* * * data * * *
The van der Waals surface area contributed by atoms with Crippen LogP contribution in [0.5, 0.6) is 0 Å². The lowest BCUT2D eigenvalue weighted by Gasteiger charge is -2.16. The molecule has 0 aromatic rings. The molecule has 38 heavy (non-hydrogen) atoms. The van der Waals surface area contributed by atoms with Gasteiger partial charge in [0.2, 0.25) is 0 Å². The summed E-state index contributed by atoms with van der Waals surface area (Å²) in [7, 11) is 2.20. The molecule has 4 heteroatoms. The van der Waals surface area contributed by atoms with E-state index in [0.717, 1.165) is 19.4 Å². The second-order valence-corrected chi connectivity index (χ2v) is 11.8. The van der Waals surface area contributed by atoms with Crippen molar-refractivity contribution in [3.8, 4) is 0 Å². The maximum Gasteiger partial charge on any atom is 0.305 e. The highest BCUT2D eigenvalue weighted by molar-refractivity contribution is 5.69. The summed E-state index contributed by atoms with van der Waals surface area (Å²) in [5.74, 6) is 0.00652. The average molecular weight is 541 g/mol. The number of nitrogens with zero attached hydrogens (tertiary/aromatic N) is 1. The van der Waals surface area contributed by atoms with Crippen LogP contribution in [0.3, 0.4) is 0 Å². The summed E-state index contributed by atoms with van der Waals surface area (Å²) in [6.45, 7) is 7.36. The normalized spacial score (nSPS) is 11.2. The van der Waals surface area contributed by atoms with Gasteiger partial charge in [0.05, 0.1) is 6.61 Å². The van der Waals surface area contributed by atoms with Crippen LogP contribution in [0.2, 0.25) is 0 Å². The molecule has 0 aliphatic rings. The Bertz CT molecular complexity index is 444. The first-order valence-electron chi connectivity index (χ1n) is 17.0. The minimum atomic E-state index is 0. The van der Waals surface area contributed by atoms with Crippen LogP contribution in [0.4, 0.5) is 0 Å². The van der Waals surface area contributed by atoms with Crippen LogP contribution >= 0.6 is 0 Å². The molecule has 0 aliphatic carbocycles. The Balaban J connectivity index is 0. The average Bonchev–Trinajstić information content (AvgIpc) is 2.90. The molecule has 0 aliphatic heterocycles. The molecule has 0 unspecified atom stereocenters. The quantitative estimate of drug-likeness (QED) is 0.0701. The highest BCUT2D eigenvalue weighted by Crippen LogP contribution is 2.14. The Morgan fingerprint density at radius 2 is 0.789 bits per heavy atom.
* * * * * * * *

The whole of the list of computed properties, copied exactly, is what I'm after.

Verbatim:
The van der Waals surface area contributed by atoms with Crippen LogP contribution in [0.5, 0.6) is 0 Å². The lowest BCUT2D eigenvalue weighted by Gasteiger charge is -2.16. The molecule has 0 aromatic rings. The molecule has 38 heavy (non-hydrogen) atoms. The van der Waals surface area contributed by atoms with Gasteiger partial charge in [0.2, 0.25) is 0 Å². The summed E-state index contributed by atoms with van der Waals surface area (Å²) in [7, 11) is 2.20. The molecule has 4 heteroatoms. The van der Waals surface area contributed by atoms with E-state index in [0.717, 1.165) is 19.4 Å². The second-order valence-corrected chi connectivity index (χ2v) is 11.8. The van der Waals surface area contributed by atoms with Crippen molar-refractivity contribution in [3.8, 4) is 0 Å². The maximum Gasteiger partial charge on any atom is 0.305 e. The highest BCUT2D eigenvalue weighted by molar-refractivity contribution is 5.69. The summed E-state index contributed by atoms with van der Waals surface area (Å²) in [5.74, 6) is 0.00652. The average molecular weight is 541 g/mol. The number of nitrogens with zero attached hydrogens (tertiary/aromatic N) is 1. The van der Waals surface area contributed by atoms with Crippen LogP contribution in [0.3, 0.4) is 0 Å². The summed E-state index contributed by atoms with van der Waals surface area (Å²) in [6.45, 7) is 7.36. The normalized spacial score (nSPS) is 11.2. The van der Waals surface area contributed by atoms with Gasteiger partial charge in [0.05, 0.1) is 6.61 Å². The van der Waals surface area contributed by atoms with Crippen LogP contribution in [0.2, 0.25) is 0 Å². The molecule has 0 aliphatic rings. The Bertz CT molecular complexity index is 444. The first-order valence-electron chi connectivity index (χ1n) is 17.0. The minimum atomic E-state index is 0. The van der Waals surface area contributed by atoms with Crippen LogP contribution in [0.4, 0.5) is 0 Å². The van der Waals surface area contributed by atoms with Crippen LogP contribution >= 0.6 is 0 Å². The molecule has 0 aliphatic carbocycles. The Balaban J connectivity index is 0. The average Bonchev–Trinajstić information content (AvgIpc) is 2.90. The molecule has 0 aliphatic heterocycles. The molecule has 0 unspecified atom stereocenters. The quantitative estimate of drug-likeness (QED) is 0.0701. The highest BCUT2D eigenvalue weighted by Crippen LogP contribution is 2.14. The Morgan fingerprint density at radius 2 is 0.789 bits per heavy atom.